So, How Do Solar Panels Work?
We discuss more in depth on how solar panels work here, but in general, a standard solar panel consists of several parts:
- A layer of photovoltaic cells
- A metal frame
- Glass casing
- Metal wiring
Solar Panels are comprised of many small photovoltaic cells. Photovoltaic cells are made of two layers of Silicon, dosed with either phosphorous or boron. Silicon is a semi-conductive nonmetal that allows for the conversion of sunlight into electricity. When light hits the silicon cell, it causes electrons to be set into motion, which initiates a flow of electrical current. This is known as the “photovoltaic effect.”
When light hits the top layer of the panel, electrons are displaced between the two layers and a flow of electricity is created. This electric field forces the drifting electrons to flow in a certain direction- towards the conductive metal plates that line the cell. This flow is known as an energy current, and the strength of the current determines how much electricity each cell can produce. Once the loose electrons hit metal plates, the current is then directed into wires, allowing the flow of electrons out of the panel.
Types of Solar Panels
There are three predominant types of solar panels on the market today. Silicon can come in a number of different cell structures:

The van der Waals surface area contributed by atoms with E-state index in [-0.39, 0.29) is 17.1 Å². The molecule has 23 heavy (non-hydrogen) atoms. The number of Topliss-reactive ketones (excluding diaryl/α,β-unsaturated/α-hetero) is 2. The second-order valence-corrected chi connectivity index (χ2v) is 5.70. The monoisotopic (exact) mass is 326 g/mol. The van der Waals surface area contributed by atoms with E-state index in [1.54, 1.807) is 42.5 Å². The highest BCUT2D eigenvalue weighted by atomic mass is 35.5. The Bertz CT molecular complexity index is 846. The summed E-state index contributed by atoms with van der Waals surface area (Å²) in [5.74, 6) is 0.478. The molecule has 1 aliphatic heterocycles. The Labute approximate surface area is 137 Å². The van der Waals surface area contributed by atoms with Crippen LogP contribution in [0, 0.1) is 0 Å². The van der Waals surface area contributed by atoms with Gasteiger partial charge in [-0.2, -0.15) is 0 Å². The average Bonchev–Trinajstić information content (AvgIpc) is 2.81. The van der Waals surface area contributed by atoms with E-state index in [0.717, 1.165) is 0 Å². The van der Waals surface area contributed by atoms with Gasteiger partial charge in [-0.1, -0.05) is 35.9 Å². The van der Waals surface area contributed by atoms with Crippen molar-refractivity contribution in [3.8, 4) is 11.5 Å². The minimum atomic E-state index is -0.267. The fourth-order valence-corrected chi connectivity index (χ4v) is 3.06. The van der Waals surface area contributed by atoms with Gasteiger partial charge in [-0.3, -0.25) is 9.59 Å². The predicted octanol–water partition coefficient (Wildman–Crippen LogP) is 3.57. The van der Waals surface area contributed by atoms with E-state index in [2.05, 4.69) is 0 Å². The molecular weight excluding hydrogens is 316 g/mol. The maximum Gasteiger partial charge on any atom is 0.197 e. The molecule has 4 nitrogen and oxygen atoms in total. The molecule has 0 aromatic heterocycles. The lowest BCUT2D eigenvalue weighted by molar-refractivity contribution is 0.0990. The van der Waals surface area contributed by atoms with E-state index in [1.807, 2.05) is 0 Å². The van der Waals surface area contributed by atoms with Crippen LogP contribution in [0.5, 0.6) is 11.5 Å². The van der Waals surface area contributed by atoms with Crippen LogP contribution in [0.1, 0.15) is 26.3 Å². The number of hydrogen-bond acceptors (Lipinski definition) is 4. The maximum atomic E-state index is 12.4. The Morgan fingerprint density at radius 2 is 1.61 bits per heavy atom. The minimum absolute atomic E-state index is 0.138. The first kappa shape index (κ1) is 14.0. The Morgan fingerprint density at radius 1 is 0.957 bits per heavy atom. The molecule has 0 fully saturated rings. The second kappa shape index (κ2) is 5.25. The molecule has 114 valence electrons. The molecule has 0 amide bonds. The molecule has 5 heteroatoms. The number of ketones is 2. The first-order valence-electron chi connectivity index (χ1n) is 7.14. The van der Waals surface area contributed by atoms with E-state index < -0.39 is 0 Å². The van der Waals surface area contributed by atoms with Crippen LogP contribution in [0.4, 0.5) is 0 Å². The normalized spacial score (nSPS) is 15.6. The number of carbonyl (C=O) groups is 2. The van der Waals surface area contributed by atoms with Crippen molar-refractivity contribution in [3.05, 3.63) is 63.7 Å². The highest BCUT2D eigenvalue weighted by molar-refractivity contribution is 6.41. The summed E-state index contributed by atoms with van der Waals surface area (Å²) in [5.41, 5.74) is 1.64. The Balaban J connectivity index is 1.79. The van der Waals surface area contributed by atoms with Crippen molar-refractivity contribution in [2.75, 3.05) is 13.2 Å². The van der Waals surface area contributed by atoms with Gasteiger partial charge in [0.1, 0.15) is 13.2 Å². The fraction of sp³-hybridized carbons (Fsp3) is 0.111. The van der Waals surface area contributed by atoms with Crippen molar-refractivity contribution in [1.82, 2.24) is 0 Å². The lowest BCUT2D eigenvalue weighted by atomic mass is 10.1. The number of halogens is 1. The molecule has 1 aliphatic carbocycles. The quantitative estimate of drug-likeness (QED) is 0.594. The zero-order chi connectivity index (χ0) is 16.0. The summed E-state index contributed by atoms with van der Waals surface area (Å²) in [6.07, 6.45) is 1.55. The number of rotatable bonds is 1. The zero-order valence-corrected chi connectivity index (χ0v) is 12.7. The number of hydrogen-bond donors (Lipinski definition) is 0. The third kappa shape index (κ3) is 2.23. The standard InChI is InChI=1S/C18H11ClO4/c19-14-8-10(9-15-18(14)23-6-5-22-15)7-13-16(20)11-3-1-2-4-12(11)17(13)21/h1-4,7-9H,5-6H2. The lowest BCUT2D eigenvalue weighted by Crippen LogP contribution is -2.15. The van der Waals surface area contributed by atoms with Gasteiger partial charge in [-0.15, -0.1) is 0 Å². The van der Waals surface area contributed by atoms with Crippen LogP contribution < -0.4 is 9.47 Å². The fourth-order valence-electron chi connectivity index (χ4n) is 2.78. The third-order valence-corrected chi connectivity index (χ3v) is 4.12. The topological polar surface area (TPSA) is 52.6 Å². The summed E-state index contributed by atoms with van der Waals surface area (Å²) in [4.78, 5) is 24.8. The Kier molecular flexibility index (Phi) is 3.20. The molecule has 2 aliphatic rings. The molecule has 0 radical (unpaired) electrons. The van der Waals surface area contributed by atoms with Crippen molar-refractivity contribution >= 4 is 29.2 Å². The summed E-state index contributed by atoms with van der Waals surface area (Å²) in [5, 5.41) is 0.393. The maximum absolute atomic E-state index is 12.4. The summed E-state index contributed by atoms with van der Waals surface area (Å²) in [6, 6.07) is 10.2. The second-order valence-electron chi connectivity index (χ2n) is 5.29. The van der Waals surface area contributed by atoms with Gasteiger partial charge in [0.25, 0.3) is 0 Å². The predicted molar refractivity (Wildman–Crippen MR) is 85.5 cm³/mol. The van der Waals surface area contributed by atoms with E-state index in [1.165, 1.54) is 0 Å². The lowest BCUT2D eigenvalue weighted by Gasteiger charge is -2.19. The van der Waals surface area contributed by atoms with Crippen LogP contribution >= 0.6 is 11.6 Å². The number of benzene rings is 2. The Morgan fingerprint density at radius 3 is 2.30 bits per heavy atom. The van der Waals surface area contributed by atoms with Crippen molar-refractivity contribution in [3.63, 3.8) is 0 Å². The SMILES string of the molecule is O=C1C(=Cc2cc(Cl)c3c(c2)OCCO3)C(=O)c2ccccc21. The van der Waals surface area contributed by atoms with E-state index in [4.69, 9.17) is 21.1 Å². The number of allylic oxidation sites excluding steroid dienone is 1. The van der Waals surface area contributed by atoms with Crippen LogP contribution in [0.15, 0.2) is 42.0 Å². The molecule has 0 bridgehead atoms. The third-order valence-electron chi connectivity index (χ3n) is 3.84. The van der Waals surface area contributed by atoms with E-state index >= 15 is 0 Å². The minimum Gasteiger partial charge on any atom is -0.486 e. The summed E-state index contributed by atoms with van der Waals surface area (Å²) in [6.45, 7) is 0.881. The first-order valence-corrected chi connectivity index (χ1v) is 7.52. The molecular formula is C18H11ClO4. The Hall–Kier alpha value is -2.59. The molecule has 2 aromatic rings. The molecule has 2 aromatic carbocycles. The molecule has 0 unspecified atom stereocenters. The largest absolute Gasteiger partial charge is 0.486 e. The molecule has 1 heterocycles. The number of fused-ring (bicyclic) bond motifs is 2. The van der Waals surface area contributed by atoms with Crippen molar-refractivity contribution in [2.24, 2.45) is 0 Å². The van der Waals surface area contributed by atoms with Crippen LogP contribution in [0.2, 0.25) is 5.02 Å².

- Single Cell (Monocrystalline)
- Multiple Cell (Polycrystalline)
- Amorphous (Non-crystalline)
What are Monocrystalline, Polycrystalline and Amorphous silicon cells?
Monocrystalline solar panels are produced from one large silicon block. These types of solar panels are the oldest and are the most developed. Since they are cut from a single source, Monocrystalline silicon cells are more efficient than polycrystalline and amorphous solar cells. Producing Monocrystalline wafers is more labor intensive, and consequently, more expensive to manufacture. These panel types have a more distinct black aesthetic and are often contain a sleek look.
Polycrystalline solar panels are a newer development and are made of silicon cells melted together. Many silicon molecules are melted and then refused together into the panel itself. Polycrystalline cells are less efficient than monocrystalline cells but are also slightly less expensive. These solar cells generally have a distinct blueish hue.
Amorphous silicon panels create flexible solar panel materials that are often used in thin solar panels. Amorphous silicon cells are nanocrystalline and instead are attached to a substrate like glass, plastic, or metal. This feature allows the panels to be lean and bendable, unlike the standard panel. Amorphous panels seem to be the least efficient and least expensive panel type.
Besides appearance and the manufacturing, cost and efficiency are important factors to consider when purchasing solar panels. Understanding the differences is important when getting solar panels that suite your needs and your home.
Interested in going solar? Contact us for a quote today!